A deep, sound thinker
Jonah Goldberg us not a slick presenter, but I don’t listen to him for slick. He is an insightful, thoughtful guy whose material is worth listening to. His approach to politics and public affairs takes into account humans as they actually are, rather than the cartoon characters that the shallow ideologues would give us.
Gen. HR McMaster
I’m a huge fan of the General. He’s a hero and a patriot. However, I was deeply disappointed in his avoidance of criticizing his former boss, Donald Trump, even though Jonah had left the door open (in a subtle way) to do so.
He should have been as brutally honest as General “Mad Dog” Mattis was when he said that Trump was the first president in his lifetime who did not even pretend to try to unite the American people. As President Lincoln said: “A house divided against itself cannot stand.”
Trump’s dividing and divisive tactics bled into fellow Republicans that differed with him (McCain, Romney, etc.) as well as partners, such as NATO, Canada and Mexico.
Trump left the Kurds to fend for themselves, sucked-up to Russia (over our own Intelligence establishment) and signed an agreement with the Taliban that John Bolton called a “surrender agreement.”
Of course the above actions were all done prior to that date of infamy…January 6th.
So for those reasons, I’m very saddened that General Mc Master didn’t care to expand more on Trump’s effect on American security and prestige.
Call to Action on Your Um, Ah, Uh, YahKnow, and Other Filler Words
Suggestion, Observation, Appreciation, and Method for Easy Improvement in Two Weeks or Less:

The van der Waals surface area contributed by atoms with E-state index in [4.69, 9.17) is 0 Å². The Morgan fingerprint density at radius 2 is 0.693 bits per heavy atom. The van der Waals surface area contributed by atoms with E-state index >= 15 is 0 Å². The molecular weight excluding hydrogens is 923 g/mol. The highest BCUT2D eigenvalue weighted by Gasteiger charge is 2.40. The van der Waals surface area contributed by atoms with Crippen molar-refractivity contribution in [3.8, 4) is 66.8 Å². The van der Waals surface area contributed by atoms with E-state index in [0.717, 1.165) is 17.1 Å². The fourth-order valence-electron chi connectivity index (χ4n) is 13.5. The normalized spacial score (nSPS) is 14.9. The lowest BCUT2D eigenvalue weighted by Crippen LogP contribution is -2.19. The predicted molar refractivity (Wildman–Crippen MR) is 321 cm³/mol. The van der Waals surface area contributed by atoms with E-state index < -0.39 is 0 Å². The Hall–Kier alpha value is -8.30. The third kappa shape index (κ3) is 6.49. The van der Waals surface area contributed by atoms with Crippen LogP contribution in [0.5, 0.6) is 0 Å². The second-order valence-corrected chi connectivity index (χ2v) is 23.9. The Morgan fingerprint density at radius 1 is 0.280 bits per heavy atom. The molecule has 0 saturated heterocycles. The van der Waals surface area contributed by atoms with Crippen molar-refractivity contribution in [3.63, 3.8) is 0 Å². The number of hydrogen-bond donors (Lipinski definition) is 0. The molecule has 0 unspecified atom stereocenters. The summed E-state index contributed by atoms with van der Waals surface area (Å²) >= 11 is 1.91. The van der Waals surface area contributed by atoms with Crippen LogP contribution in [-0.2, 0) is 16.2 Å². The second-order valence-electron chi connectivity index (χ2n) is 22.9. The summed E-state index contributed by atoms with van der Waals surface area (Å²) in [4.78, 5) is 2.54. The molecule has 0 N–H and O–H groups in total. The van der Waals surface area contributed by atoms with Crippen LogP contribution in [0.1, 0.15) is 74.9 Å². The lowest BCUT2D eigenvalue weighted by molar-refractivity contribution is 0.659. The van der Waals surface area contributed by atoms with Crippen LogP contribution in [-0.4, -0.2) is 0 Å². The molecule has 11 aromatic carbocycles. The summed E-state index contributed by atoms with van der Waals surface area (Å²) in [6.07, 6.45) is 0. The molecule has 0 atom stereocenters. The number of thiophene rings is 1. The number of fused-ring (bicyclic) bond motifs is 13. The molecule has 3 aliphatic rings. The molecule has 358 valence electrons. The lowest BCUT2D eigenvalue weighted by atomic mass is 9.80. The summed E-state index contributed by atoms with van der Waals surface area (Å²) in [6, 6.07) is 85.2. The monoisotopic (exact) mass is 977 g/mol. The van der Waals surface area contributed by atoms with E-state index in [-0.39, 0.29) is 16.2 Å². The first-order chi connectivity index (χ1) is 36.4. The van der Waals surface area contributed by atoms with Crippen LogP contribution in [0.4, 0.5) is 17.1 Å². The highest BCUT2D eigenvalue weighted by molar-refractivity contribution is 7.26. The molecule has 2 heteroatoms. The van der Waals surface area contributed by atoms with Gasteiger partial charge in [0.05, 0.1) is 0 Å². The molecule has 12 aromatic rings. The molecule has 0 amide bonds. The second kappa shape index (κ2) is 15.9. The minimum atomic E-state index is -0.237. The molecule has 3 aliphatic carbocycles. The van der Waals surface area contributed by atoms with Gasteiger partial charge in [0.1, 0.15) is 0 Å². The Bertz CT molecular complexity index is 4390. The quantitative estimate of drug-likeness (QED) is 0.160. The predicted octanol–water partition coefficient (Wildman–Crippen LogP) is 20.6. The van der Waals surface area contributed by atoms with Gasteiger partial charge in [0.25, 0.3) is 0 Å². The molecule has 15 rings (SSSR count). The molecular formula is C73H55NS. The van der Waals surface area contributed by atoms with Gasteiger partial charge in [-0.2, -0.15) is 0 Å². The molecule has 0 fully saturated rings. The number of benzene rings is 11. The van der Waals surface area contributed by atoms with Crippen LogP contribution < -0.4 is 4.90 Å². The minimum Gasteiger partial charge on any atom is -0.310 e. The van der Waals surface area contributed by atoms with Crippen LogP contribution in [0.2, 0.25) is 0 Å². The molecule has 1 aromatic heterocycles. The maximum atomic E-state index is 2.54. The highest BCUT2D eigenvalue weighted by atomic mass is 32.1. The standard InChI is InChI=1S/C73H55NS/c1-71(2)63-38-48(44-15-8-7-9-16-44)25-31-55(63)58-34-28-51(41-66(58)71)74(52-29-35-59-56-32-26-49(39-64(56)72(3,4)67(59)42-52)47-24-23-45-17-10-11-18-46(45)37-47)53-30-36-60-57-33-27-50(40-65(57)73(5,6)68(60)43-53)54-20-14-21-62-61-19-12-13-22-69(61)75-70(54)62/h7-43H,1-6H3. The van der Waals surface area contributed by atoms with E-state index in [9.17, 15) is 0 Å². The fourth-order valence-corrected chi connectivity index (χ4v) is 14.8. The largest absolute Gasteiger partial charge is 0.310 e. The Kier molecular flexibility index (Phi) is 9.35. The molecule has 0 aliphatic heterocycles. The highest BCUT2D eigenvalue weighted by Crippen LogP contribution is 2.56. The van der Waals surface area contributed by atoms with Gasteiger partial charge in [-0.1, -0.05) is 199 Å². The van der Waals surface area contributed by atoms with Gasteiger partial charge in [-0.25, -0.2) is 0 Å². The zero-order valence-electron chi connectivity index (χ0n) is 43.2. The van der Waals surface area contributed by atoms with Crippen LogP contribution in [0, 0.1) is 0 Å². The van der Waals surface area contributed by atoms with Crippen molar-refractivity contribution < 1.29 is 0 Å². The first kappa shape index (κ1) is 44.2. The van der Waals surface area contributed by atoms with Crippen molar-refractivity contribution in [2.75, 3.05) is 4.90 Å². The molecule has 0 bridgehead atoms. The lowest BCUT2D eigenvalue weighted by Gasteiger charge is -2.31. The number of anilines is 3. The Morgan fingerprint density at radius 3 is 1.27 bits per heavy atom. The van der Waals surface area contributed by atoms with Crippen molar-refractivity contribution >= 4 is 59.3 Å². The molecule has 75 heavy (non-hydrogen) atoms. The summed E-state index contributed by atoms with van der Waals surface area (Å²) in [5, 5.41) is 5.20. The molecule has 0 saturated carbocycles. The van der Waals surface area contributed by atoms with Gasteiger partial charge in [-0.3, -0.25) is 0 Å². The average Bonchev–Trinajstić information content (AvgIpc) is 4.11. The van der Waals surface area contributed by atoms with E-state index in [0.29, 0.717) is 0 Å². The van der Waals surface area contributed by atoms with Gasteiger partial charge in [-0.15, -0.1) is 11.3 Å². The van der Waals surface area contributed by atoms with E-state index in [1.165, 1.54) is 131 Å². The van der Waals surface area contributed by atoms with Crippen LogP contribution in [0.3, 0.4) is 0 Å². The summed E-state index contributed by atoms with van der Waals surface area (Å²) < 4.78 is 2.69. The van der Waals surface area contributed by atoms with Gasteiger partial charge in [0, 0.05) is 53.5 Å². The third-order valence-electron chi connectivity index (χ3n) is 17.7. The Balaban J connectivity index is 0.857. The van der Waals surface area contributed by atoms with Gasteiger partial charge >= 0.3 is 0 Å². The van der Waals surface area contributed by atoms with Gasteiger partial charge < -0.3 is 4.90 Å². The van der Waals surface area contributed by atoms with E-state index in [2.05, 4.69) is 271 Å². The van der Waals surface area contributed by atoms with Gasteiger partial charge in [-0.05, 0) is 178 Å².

Jonah, if you would like to level-up your work, stop with the filler words.
A silent pause is better. Silence is a positive and filler words are negatives.
I’ve reduced my filler word usage to 0-to-1 per 20-minutes of speaking from 15 or more across 3 minutes.
On your solo podcasts, I repeatedly track more than one such vile detractor per sentence. They detract from your presentation so as to turn good work into bad.
I’m giving 1 star because, although I love most of your work, I judge this as the best way to get you this message.
This is NOT because I could not bring myself to make it past the Janet Lau (sp?) reference where, goodness, were more than half of your words that you did not read directly filler words?
How to Eliminate This Hurdle to Your Success:
1.) Buy a whistle or a “ring for service” bell
2.) 3x across two weeks, give a 2-3 minute free-form talk on any topic in front of 2-3 friends whom you don’t want to fail in front of
3.) have one friend you trust in charge of signaling with the device in step 1 EVERY TIME you use a filler word
After just one session, and if they catch just 3 or more filler words, then this exercise will reduce your filler word usage on solo podcasts by 1/4 to 1/2, but you will *notice* 4x to 5x more than you did before.
The next two sessions are for recalibration on noticing your own usage of these terms.
Practice a little pause when you sense a filler word and notice other speakers pauses where some would insert filler words.
A trip to the dollar store, a few friends you’d be a little embarrassed to fail in front of, and 14* minutes across 2 weeks, and you will improve your future lifetime earnings by no less than 10%.
Slay this dragon.
- Just A Guy Wishing You Well